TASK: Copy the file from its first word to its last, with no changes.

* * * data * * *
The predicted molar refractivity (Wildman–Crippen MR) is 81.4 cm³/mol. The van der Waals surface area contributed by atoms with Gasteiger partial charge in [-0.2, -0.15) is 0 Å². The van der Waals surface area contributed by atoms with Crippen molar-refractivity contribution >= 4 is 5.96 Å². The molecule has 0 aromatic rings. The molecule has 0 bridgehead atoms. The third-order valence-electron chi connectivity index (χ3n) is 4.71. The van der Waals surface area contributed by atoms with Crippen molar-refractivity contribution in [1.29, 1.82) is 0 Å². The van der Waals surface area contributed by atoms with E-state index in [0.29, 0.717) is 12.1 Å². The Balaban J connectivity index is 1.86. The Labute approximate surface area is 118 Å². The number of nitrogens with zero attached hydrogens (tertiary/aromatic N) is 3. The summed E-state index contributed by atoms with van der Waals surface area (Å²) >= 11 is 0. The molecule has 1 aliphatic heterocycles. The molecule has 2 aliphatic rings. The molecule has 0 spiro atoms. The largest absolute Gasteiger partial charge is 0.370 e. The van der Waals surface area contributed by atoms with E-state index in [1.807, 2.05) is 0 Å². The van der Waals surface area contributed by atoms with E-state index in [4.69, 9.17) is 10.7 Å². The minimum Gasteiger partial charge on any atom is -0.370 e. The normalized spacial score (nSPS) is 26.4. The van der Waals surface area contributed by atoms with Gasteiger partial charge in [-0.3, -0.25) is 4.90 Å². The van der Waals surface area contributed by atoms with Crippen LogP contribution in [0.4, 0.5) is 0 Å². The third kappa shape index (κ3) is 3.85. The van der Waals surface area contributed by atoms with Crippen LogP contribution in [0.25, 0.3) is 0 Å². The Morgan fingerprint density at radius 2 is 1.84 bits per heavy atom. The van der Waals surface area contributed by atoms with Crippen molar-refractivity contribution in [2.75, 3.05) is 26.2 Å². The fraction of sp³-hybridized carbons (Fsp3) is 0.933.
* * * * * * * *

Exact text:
The predicted molar refractivity (Wildman–Crippen MR) is 81.4 cm³/mol. The van der Waals surface area contributed by atoms with Gasteiger partial charge in [-0.2, -0.15) is 0 Å². The van der Waals surface area contributed by atoms with Crippen molar-refractivity contribution >= 4 is 5.96 Å². The molecule has 0 aromatic rings. The molecule has 0 bridgehead atoms. The third-order valence-electron chi connectivity index (χ3n) is 4.71. The van der Waals surface area contributed by atoms with Crippen molar-refractivity contribution in [1.29, 1.82) is 0 Å². The van der Waals surface area contributed by atoms with E-state index in [0.29, 0.717) is 12.1 Å². The Balaban J connectivity index is 1.86. The Labute approximate surface area is 118 Å². The number of nitrogens with zero attached hydrogens (tertiary/aromatic N) is 3. The summed E-state index contributed by atoms with van der Waals surface area (Å²) >= 11 is 0. The molecule has 1 aliphatic heterocycles. The molecule has 2 aliphatic rings. The molecule has 0 spiro atoms. The largest absolute Gasteiger partial charge is 0.370 e. The van der Waals surface area contributed by atoms with E-state index in [1.807, 2.05) is 0 Å². The van der Waals surface area contributed by atoms with E-state index in [4.69, 9.17) is 10.7 Å². The minimum Gasteiger partial charge on any atom is -0.370 e. The normalized spacial score (nSPS) is 26.4. The van der Waals surface area contributed by atoms with Gasteiger partial charge in [-0.3, -0.25) is 4.90 Å². The van der Waals surface area contributed by atoms with Crippen LogP contribution in [0.4, 0.5) is 0 Å². The third kappa shape index (κ3) is 3.85. The van der Waals surface area contributed by atoms with Crippen LogP contribution in [0.25, 0.3) is 0 Å². The Morgan fingerprint density at radius 2 is 1.84 bits per heavy atom. The van der Waals surface area contributed by atoms with Crippen molar-refractivity contribution in [2.75, 3.05) is 26.2 Å². The fraction of sp³-hybridized carbons (Fsp3) is 0.933.